Sri Lanka’s Cardinal Malcolm Ranjith criticized a new Constitution that has been drafted by the government for ignoring the voice of the people.
“If the Constitution … which was made without asking anyone’s opinion, is implemented, it will be a shame for the country,” said the cardinal last week.
Speaking before an event sponsored by the Negombo United Peoples Organization, the Catholic Church leader said the draft Constitution “does not have any kind of decency.”
“This constitution will not solve the country’s problems. It has been suggested to further strengthen the presidency and reduce human rights,” he said on November 3.
In the same event, Cardinal Ranjith hit at corruption among government officials, saying that “authorities build highways that can carry millions into their pockets as a commission.”
“This is why the poor … should use their precious votes not to choose these people. Otherwise, our country will go further and further into the abyss,” said the prelate.
Last month, Sri Lanka’s parliament voted to curtail the powers of the president, a partial concession to the protest movement that forced the island nation’s former head of state into exile.
An unprecedented economic downturn this year fueled intense public anger, with the government accused of mismanagement and of precipitating drastic food and petrol shortages.
Months of protests culminated in July with a huge crowd storming the official residence of then president Gotabaya Rajapaksa, who fled the country under military escort and issued his resignation from Singapore.
His successor Ranil Wickremesinghe took charge pledging to curb the sweeping powers of his office, which had been expanded by Rajapaksa’s administration.
Parliament voted overwhelmingly to endorse a constitutional amendment that limited presidential control of the police, the judiciary and appointments to the civil service.
“From the people’s point of view, this is a good Bill and that is why we support it,” said former president Maithripala Sirisena, who is currently an opposition legislator.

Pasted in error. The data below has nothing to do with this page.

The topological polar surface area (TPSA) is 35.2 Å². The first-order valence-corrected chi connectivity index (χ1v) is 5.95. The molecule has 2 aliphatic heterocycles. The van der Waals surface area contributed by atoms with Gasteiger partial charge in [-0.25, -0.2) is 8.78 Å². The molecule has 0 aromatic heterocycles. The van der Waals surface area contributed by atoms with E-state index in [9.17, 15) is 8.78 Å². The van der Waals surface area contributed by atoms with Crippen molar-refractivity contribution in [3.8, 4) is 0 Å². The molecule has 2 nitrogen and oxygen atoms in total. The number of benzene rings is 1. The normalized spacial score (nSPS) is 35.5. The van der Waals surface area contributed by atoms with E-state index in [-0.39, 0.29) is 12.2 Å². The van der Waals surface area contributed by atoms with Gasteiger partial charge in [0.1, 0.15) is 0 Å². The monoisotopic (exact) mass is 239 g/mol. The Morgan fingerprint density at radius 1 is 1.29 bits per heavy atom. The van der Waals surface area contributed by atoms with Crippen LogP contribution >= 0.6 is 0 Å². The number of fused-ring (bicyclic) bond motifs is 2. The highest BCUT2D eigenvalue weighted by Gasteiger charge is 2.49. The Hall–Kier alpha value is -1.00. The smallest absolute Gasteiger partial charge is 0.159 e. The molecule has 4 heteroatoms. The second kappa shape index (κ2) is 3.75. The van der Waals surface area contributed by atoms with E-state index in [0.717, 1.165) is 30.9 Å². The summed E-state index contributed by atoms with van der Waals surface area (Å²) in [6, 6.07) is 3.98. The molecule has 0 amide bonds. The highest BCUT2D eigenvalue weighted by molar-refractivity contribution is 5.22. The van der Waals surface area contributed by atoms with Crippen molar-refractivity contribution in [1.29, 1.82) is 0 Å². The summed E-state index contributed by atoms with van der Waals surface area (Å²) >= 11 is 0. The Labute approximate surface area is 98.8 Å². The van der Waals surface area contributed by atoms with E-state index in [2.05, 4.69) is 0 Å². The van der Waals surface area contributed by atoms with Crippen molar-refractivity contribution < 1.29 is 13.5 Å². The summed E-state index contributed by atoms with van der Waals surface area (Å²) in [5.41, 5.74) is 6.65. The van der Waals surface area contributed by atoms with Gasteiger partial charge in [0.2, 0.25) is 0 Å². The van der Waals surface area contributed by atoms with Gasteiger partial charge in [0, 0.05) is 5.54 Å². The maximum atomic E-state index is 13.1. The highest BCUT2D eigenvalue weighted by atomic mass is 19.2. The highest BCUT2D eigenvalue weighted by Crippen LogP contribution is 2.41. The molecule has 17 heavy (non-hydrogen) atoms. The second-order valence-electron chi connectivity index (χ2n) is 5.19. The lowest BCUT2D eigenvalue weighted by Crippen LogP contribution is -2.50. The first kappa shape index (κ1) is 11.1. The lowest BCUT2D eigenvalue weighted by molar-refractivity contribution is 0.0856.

Opposition parties supported the measure but complained that it did not go far enough, after backing the protest movement’s calls for reducing the presidency to a ceremonial role.
The amendment also restored a ban on dual citizens from contesting national elections after it was repealed by Rajapaksa two years ago.
Rajapaksa’s younger brother Basil, a former finance minister, is a United States citizen and is widely believed to still have presidential aspirations despite public anger over his role in the economic crisis.
Rajapaksa centralized power after taking office in 2019 by removing independent oversight from the police, judiciary and election authorities.
But his administration stumbled when a critical foreign currency shortage left Sri Lanka unable to import vital goods, leading to the country’s worst downturn since independence from Britain in 1948.
The country eventually defaulted on its US$51 billion foreign debt in April and is now finalising an International Monetary Fund bailout.
Rajapaksa has since returned to Sri Lanka and is living under armed protection, despite calls for his arrest and prosecution on a raft of corruption charges. – with a report from AFP
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